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February 2012

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This article is in the news archives --- for current news go to the Third Branch News.

 

CM/ECF Next Gen Enters New Phase


The Judiciary’s Case Management/Electronic Case Files (CM/ECF) system, the envy of court systems worldwide for more than a decade, reaches an important milestone in early 2012 as the requirements-gathering phase for its Next Generation concludes.

Judges and court staff nationwide have worked with the Administrative Office (AO) for more than two years to identify greater efficiencies and define new functional requirements. Still ahead are design, coding, testing, and implementation phases.

“Next Gen is perhaps the largest-scope project ever undertaken by the Administrative Office and court community,” said Judge Julie Robinson (D. Kan.), chair of the Judicial Conference’s Committee on Court Administration and Case Management. “There is extensive involvement of the court community, in numbers of people participating, and in the depth and significance of their work and contributions.”

Robinson said more than 50 AO staff members have been working, many of them nearly full-time, on the labor-intensive first phase of Next Gen. She added that more than 150 judges, law clerks, clerks of court, information technology staff, and other court employees from all court types have devoted significant hours. The number of people working on Next Gen on a daily basis will shrink during the design phase, “but there will continue to be substantial personnel and resources devoted to the project,” Robinson said.

“The cooperation between the AO and court community has been phenomenal,” she said. “They have collaborated every step of the way, through the labor-intensive phase of defining functional requirements. And this collaboration will continue through the design phase, as we all work to ensure that the work of those who defined the functional requirements will be translated into the design of CM/ECF’s Next Gen.”

More than 400 requirements were identified by members of the bankruptcy, district, and appellate court chambers’ requirements groups, drawing more than 6,000 comments from the courts. The project also has received input from non-court representatives from the bar, academia, government agencies, and other organizations.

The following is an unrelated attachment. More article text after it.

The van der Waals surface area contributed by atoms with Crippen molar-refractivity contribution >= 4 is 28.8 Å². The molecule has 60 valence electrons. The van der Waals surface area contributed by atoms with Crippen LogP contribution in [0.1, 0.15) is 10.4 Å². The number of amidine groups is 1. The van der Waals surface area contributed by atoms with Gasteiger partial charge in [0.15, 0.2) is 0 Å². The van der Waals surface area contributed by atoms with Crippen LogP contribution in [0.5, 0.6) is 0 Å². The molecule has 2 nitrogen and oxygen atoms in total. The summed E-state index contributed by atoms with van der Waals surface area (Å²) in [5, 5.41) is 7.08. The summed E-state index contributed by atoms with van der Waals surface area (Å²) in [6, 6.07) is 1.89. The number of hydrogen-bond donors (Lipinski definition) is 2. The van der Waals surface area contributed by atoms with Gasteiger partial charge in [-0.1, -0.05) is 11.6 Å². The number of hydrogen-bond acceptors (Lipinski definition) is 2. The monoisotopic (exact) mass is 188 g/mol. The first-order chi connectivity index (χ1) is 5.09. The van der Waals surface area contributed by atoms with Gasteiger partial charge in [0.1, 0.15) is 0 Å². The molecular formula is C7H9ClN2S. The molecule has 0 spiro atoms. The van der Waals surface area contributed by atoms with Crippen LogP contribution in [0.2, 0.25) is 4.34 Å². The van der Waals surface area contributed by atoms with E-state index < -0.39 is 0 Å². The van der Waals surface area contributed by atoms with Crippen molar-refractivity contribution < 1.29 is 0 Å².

Continuous enhancements have been made to the existing CM/ECF system since the prototype versions were introduced in 1995. The system currently is used in all district, bankruptcy, and regional courts of appeal, in the Court of Federal Claims, the Court of International Trade, and by the Judicial Panel on Multidistrict Litigation.

Nearly six million docket entries are made on CM/ECF each month, and virtually all courts now accept or require electronic filings. In those courts, 51 percent of all docket entries are made by attorneys, not court staff, resulting in cost containment and savings.

More than 600,000 attorneys have filed case documents using CM/ECF, and attorneys currently are filing nearly 2.5 million documents via the Internet each month. In bankruptcy courts, attorneys now perform over 90 percent of all case-opening work.

Robinson said all CM/ECF users will notice the enhancements when Next Gen is implemented. “This product will include improved functionality for external filers and other external users of the system,” she said. (Members of the public can access federal court files remotely via the Judiciary’s Public Access to Court Electronic Records, or PACER, service. You can learn more about PACER at www.pacer.uscourts.gov.)

“The improvements will be based on the functional requirements defined by a large and diverse group of external users, under the capable leadership of Bankruptcy Judge Rich Leonard [E.D. N.C.]. We expect improvements such as a single sign-on capability, so that external users will not have to sign on repeatedly as they access different courts’ sites,” Robinson said. “We also expect a search functionality that will greatly assist the external users.”

Basic goals for Next Gen included greater integration among the district, bankruptcy, and appellate versions of CM/ECF, shared data with other Judiciary systems, more streamlined processes, greater consistency (especially for external users), enhanced case management functionality for chambers, and greater efficiency through use of new tools and technology.